The Brooklyn Strategist, for its part, emerged as a response to a father’s search for an enriching after-school experience for his 7-year-old daughter. Jon Freeman had noticed how engaged, funny, and analytic his little girl became when playing board games and began to wonder whether there might be some broader educational utility to board game play. As it happens, Jon’s professional background is in clinical neuropsychology and, while he had never studied the developmental effects of game-playing, he was well positioned to do so. Before long, he started developing a board game-based educational methodology focused on focal brain development and trying it out in temporary spaces. Once he had developed and tested a full curriculum, he launched The Brooklyn Strategist, which offered participants a structured game-playing experience, led by trained staff members, but grounded in the insight that child learning depends less on adults droning on like grown-ups on Peanuts than on exposure to instances of problem solving by peers.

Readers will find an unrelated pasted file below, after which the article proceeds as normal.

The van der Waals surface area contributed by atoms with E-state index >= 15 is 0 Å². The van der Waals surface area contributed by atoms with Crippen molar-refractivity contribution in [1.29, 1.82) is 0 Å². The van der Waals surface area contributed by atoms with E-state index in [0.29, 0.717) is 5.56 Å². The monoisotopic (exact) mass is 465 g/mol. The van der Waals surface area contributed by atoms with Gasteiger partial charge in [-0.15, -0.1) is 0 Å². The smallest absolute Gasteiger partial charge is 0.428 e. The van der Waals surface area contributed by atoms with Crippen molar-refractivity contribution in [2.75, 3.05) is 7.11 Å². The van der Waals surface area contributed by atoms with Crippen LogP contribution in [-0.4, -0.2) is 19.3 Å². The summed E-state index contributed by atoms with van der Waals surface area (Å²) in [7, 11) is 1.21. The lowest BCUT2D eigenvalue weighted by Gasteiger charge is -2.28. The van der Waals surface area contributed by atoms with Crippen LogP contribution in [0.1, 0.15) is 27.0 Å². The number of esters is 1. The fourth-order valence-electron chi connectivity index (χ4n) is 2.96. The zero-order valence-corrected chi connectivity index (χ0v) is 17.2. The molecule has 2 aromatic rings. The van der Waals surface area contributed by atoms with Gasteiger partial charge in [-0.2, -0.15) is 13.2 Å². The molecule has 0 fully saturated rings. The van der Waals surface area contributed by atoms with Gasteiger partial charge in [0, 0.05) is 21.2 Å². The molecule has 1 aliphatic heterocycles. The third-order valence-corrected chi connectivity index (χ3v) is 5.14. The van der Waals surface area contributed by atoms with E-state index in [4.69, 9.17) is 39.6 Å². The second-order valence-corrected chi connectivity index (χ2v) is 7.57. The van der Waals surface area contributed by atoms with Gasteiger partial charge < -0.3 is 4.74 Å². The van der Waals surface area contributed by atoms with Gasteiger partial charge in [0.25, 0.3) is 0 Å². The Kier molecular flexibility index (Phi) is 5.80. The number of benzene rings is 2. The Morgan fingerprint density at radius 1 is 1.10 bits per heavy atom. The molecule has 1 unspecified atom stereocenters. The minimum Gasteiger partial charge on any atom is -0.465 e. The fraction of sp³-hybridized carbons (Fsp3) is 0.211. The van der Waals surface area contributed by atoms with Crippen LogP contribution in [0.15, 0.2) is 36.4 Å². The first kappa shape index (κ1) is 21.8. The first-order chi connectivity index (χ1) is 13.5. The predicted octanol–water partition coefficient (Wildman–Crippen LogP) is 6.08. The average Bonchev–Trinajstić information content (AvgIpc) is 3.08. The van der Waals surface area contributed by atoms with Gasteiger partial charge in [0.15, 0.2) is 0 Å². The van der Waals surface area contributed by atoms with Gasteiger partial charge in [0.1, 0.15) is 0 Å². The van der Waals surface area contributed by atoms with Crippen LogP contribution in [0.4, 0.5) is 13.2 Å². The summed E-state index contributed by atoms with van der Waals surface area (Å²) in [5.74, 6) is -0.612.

Word of the Brooklyn Strategist spread and, before long, the business was drawing a wide range of customers to its hosted programs. These included 2E children, many of whom thrived through game-play. Children with Asperger’s Syndrome, for instance, who were brought to the store to encourage their social connectedness, benefited from narrative-based fantasy role-playing games that exercise the capacity to express and experience empathy toward other characters. The program seemed to please everyone. While children would simply have a great time playing games, the parents marveled at their progress and at the change they noticed in their kids.